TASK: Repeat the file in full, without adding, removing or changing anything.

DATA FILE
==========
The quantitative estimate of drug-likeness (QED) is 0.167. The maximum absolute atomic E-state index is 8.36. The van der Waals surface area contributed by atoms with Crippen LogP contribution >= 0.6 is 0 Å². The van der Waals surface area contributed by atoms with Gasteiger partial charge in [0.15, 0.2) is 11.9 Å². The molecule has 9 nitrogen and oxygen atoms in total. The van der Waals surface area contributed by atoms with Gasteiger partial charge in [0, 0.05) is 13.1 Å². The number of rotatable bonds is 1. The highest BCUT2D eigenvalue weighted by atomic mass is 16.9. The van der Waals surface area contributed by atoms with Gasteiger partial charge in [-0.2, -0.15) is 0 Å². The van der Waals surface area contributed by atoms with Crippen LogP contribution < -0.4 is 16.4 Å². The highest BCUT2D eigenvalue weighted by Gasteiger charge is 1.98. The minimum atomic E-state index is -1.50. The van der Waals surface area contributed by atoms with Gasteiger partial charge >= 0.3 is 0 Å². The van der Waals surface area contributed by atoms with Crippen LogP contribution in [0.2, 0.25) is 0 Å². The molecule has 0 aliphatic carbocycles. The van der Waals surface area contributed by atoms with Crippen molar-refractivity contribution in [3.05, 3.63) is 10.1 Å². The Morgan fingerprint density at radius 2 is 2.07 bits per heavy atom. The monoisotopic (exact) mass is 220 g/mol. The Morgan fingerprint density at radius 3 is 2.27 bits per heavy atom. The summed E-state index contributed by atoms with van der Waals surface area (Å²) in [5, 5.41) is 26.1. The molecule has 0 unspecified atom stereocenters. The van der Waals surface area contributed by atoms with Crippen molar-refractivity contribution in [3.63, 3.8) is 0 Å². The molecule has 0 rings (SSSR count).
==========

The quantitative estimate of drug-likeness (QED) is 0.167. The maximum absolute atomic E-state index is 8.36. The van der Waals surface area contributed by atoms with Crippen LogP contribution >= 0.6 is 0 Å². The van der Waals surface area contributed by atoms with Gasteiger partial charge in [0.15, 0.2) is 11.9 Å². The molecule has 9 nitrogen and oxygen atoms in total. The van der Waals surface area contributed by atoms with Gasteiger partial charge in [0, 0.05) is 13.1 Å². The number of rotatable bonds is 1. The highest BCUT2D eigenvalue weighted by atomic mass is 16.9. The van der Waals surface area contributed by atoms with Gasteiger partial charge in [-0.2, -0.15) is 0 Å². The van der Waals surface area contributed by atoms with Crippen LogP contribution < -0.4 is 16.4 Å². The highest BCUT2D eigenvalue weighted by Gasteiger charge is 1.98. The minimum atomic E-state index is -1.50. The van der Waals surface area contributed by atoms with Gasteiger partial charge >= 0.3 is 0 Å². The van der Waals surface area contributed by atoms with Crippen LogP contribution in [0.2, 0.25) is 0 Å². The molecule has 0 aliphatic carbocycles. The van der Waals surface area contributed by atoms with Crippen molar-refractivity contribution in [3.05, 3.63) is 10.1 Å². The Morgan fingerprint density at radius 2 is 2.07 bits per heavy atom. The monoisotopic (exact) mass is 220 g/mol. The Morgan fingerprint density at radius 3 is 2.27 bits per heavy atom. The summed E-state index contributed by atoms with van der Waals surface area (Å²) in [5, 5.41) is 26.1. The molecule has 0 unspecified atom stereocenters. The van der Waals surface area contributed by atoms with Crippen molar-refractivity contribution in [3.63, 3.8) is 0 Å². The molecule has 0 rings (SSSR count).